An implication of these generally unrecognized assumptions underlying some widely used firn models is that models that include viscous firn compaction and grain-size evolution (e.g. Arthern et al., 2010) are potentially capable of a much richer array of responses to accumulation rate than is usually recognized, if these assumptions were to be relaxed. For example, to correct for mismatch between density profiles observed in Antarctica and modelled by a reduced version of the full model of Arthern et al. (2010), Ligtenberg et al. (2011) multiplied modelled compaction rates by a linear, empirically derived function of accumulation rate. Medley et al. (2020) improved upon this approach by instead tuning the original model's parameters to reduce mismatch between modelled and observed densities. Our work suggests that future work could apply similar approaches to a more complete model that relaxes the assumption of zero surface grain size, to examine if this reduces data–model mismatch.
While our model relaxes some important assumptions, others remain. We assume that temperature is uniform and constant, firn deforms viscously, air pressure is negligible, no water is present, rheological parameters are uniform and constant, firn grains grow via normal grain growth (with a growth exponent of 2), and firn viscosity is proportional to grain size.
To isolate the effects of accumulation rate on firn thickness we assumed a uniform and constant temperature. However, temperature is a first-order control on firn thickness in this model, through its impact on grain growth and on firn compaction (Sect. 2.3). Surface temperatures vary regionally with climate. This variability would need to be taken into account in any attempt to compare model results to observations (e.g. Montgomery et al., 2018), particularly because accumulation rates generally increase with increasing temperature (e.g. Frieler et al., 2015; Dalaiden et al., 2020), complicating the simple relationship between accumulation and firn thickness predicted by our model. Temperature also varies in time, causing transient vertical variability in temperature throughout the firn column, in part through advection of heat. Further model development and analysis will be required to assess how the modelled accumulation dependence of firn thickness differs in this scenario, in particular in the case when accumulation also varies in time. The latter presents the possibility of complex interplay between advection of porosity, grain size, and heat. We leave exploration of this to future work.
We followed most previous firn models and assumed a viscous firn rheology (e.g. Stevens et al., 2020). A recent alternative approach instead assumes a plastic rheology and simulates the effect of air pressure on firn deformation in near-surface firn (Meyer et al., 2020). How our findings apply to such a model is yet to be determined.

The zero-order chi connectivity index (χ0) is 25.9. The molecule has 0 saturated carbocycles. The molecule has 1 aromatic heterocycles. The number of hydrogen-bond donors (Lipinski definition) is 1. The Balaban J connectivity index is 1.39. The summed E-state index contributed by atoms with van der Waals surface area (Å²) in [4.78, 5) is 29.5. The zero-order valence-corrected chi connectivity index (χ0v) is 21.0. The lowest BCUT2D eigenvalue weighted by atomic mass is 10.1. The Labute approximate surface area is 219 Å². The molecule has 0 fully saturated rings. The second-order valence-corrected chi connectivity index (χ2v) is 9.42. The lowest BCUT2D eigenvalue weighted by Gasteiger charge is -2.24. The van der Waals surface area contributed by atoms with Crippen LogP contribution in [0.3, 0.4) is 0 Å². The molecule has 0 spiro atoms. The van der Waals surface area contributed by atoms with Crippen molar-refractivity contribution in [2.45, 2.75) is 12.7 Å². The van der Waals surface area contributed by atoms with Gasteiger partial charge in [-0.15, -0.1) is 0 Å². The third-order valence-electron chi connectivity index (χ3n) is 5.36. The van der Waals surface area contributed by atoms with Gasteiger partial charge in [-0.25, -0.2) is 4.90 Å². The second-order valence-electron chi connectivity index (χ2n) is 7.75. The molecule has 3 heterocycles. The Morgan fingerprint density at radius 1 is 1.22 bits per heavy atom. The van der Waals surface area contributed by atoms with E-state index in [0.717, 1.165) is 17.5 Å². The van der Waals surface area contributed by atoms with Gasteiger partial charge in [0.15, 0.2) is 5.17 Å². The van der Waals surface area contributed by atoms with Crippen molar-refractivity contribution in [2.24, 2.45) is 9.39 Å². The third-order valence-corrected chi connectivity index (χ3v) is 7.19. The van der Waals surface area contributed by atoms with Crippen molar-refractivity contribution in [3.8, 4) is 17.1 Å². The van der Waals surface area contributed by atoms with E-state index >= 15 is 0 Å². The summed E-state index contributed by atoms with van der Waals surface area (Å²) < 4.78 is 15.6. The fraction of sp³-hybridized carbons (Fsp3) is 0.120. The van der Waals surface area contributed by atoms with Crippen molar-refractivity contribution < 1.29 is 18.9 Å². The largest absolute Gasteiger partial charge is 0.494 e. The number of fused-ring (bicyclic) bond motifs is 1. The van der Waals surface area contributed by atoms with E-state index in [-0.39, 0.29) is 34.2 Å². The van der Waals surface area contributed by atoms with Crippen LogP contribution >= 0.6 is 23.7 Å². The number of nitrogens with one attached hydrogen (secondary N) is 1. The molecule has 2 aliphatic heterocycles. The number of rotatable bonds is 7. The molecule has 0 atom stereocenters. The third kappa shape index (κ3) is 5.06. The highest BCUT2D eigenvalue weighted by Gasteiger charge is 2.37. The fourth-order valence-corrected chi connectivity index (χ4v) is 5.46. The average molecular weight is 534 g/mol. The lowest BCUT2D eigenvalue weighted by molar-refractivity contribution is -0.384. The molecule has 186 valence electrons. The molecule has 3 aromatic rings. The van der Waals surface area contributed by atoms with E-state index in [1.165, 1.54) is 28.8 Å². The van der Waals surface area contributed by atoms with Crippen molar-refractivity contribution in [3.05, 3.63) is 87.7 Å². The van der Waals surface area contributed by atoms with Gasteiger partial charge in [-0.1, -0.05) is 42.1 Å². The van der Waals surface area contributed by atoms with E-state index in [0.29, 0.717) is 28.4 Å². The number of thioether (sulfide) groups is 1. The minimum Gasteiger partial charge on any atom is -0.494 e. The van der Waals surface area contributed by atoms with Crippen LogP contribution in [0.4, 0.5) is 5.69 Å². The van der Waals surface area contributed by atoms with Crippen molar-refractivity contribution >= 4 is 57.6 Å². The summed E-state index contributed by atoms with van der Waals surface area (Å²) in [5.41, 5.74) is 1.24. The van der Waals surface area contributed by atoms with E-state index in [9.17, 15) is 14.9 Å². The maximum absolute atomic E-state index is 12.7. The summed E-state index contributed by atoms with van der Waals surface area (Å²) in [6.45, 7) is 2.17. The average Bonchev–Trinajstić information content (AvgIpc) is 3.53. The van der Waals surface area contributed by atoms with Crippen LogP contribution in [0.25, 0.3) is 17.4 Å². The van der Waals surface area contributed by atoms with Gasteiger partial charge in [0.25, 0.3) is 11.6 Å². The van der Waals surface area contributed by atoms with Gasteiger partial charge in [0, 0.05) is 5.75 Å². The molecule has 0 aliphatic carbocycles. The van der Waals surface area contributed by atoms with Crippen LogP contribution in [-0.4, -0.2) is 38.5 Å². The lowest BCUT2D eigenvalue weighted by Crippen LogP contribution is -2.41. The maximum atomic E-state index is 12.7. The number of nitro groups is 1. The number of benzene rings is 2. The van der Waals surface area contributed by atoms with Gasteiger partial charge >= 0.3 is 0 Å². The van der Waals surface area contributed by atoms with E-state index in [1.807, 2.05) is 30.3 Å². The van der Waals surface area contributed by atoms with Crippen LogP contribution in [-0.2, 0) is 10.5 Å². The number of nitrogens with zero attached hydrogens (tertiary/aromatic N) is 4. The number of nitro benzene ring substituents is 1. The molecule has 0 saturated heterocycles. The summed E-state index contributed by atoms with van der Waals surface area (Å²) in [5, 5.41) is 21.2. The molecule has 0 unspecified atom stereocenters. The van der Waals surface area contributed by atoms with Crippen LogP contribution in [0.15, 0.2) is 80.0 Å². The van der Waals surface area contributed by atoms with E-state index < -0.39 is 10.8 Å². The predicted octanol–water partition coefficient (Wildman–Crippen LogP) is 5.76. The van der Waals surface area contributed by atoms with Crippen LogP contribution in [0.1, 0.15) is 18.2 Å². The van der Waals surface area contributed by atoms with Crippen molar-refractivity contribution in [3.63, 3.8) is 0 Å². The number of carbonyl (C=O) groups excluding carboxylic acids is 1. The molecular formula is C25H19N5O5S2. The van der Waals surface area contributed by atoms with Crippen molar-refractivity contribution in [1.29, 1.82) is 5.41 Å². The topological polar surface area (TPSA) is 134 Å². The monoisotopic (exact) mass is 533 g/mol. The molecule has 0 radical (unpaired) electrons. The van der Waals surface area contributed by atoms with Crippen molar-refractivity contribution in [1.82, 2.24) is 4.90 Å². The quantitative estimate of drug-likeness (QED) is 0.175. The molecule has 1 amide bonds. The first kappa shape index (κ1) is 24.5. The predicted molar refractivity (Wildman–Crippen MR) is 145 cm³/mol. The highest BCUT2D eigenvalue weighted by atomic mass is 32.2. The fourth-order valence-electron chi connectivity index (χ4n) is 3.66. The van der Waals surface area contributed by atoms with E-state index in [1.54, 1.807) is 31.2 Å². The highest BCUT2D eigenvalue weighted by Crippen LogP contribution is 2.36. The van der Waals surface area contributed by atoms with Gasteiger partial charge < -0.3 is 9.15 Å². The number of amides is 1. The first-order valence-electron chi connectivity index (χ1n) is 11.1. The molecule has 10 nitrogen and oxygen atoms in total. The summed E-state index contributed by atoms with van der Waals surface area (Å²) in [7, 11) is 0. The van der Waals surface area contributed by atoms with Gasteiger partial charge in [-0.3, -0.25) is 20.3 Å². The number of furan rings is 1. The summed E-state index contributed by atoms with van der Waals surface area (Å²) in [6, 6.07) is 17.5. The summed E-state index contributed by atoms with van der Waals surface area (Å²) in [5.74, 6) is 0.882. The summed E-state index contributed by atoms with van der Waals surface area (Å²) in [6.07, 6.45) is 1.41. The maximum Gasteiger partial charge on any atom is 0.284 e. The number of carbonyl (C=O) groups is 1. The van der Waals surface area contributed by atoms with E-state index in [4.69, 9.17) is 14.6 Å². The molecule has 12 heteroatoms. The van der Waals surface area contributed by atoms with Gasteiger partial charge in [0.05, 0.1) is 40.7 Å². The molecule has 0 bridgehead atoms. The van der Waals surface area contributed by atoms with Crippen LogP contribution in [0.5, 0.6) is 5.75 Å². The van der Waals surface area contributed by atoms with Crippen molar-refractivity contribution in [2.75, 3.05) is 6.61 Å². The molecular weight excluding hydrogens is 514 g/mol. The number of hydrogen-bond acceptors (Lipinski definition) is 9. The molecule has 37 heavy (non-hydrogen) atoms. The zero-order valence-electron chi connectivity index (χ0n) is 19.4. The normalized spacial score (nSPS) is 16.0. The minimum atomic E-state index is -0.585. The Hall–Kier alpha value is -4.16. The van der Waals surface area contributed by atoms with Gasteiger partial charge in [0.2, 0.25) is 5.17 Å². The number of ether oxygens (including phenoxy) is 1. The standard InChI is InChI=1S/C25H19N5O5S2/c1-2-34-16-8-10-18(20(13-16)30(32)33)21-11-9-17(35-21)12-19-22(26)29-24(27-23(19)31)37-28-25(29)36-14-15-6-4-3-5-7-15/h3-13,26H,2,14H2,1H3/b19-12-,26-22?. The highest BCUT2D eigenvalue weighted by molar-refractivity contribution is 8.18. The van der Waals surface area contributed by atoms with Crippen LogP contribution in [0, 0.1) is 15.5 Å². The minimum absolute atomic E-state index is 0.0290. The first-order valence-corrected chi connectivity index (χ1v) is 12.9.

Assuming dry firn compaction restricts the applicability of our results to regions where no significant melting takes place. In wet-snow zones the grain-scale processes that control compaction and grain growth will differ significantly from those in dry snow. Moreover, refreezing of meltwater contributes to densification. Understanding how grain growth, compaction, and advection interact to control accumulation dependence in wet-snow zones is beyond our scope but will likely become increasingly important as these regions grow in the future (e.g. Kittel et al., 2021; Gilbert and Kittel, 2021). Incorporating grain-size evolution into a model that accounts for meltwater percolation and refreezing (e.g. Meyer and Hewitt, 2017) may be an important step towards this.
For simplicity, and unlike firn compaction models that aim to accurately simulate porosity profiles, we used a uniform compaction coefficient, kc, and a uniform stress exponent, n. Starting with Herron and Langway (1980), most firn models consider at least two porosity-defined regions with different compaction coefficients motivated by the different compaction mechanisms that operate in each region. Ignoring this complication does not qualitatively affect our key results relating to the accumulation sensitivity of firn thickness but would need to be reconsidered when quantitatively comparing model output to observations. A related issue, which manifests when surface grain size is non-zero, is that the modelled vertical gradients of porosity and compaction velocity approach zero at the surface (Fig. 2). This is counter to observations (e.g. Montgomery et al., 2018; Case and Kingslake, 2021) and is due to the compaction rate, , being zero at the surface due to zero overburden stress (Eq. 2). Any firn compaction model that describes compaction as a function of overburden stress has the potential to suffer this limitation (Cuffey and Paterson, 2010). Arthern and Wingham (1998) circumvented it using a constant high vertical strain rate in the near surface to account for fast compaction processes that cannot be described viscously, while Arthern et al. (2010) assumed zero grain size at the surface. Except in cases where we prescribe to explore accumulation dependence, we take neither approach here but note that describing the variable compaction mechanisms that operate across different porosity ranges is an important next step in understanding the accumulation dependence of firn thickness; in particular, our work highlights how quantifying the grain-size dependence of compaction will be crucial for such efforts.